Canada’s Arctic research vessel the CCGS Amundsen has been put out of action while it awaits engine repairs, forcing researchers to cancel the ship’s research programme for 2012.
A routine inspection in December 2011 revealed cracks on four of the ships six engines. “She can’t go into the Arctic this summer,” says Martin Fortier, executive director of ArcticNet, a research network based at Laval University in Quebec City, Quebec, that provides funding and logistics for Arctic research in Canada. “But if it had to happen, this was a good year for it.” Fortier says the plans to repair the ship are still being formed, but that he is confident it will be ready for the 2013 research season.
ArcticNet had been planning a relatively small expedition for the Amundsen (right) this year, with only two six-week legs that did not involve major partnerships or international collaborations. The ship normally averages about 150 research days at sea each year, but during the International Polar Year (which lasted from March 2007 to March 2009), the Amundsen spent 460 days at sea.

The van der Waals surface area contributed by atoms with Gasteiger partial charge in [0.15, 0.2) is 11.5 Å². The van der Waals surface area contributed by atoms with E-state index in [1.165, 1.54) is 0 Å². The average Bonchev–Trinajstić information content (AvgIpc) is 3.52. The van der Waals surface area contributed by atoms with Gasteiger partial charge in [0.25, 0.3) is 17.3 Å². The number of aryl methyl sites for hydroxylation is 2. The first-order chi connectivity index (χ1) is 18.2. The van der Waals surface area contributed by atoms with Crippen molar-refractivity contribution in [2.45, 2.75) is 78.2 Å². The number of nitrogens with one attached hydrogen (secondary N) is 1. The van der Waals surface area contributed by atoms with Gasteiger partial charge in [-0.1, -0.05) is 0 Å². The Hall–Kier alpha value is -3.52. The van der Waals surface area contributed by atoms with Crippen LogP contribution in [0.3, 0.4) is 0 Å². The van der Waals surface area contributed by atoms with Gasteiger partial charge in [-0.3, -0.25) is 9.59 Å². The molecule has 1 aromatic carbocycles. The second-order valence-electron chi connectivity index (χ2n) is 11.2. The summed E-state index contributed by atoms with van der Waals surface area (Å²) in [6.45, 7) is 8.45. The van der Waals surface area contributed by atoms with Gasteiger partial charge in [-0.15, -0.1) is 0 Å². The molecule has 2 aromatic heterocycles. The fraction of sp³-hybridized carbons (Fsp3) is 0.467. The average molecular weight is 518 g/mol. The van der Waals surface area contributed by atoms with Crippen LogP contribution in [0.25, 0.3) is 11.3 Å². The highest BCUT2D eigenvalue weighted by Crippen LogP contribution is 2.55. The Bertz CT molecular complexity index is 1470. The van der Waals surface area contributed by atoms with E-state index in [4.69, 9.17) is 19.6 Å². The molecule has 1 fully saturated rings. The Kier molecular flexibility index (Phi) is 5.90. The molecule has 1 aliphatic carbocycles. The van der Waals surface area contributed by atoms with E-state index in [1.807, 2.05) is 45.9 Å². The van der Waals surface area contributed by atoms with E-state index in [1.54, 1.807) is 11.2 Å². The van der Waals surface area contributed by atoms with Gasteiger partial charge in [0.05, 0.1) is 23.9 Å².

Fortier says that researchers will have to rely on other vessels to collect data from moorings in the Beaufort Sea and Hudson Bay, a core activity of the programme.
“We plan to save much of the funding dedicated to this year to build up a stronger 2013 programme,” says Fortier. “Many researchers would rather that we leave the ship longer in specific areas to carry out a more extensive programme, for example in Baffin Bay, and that will likely happen because we’ll have more funding for next year’s operation.”
Feiyue Wang, an environmental chemist at the University of Manitoba, Winnipeg, had hoped to study mercury and other contaminants in sea ice from the Amundsen this year. Wang says that he was disappointed when he heard the news. “We had collected one ice core last year, and we would have collected more this year.”
Wang says that he plans to shift his focus to other projects for the coming year. “We’re hoping that it will not affect next year’s expedition,” he says.
Photo: Hannah Hoag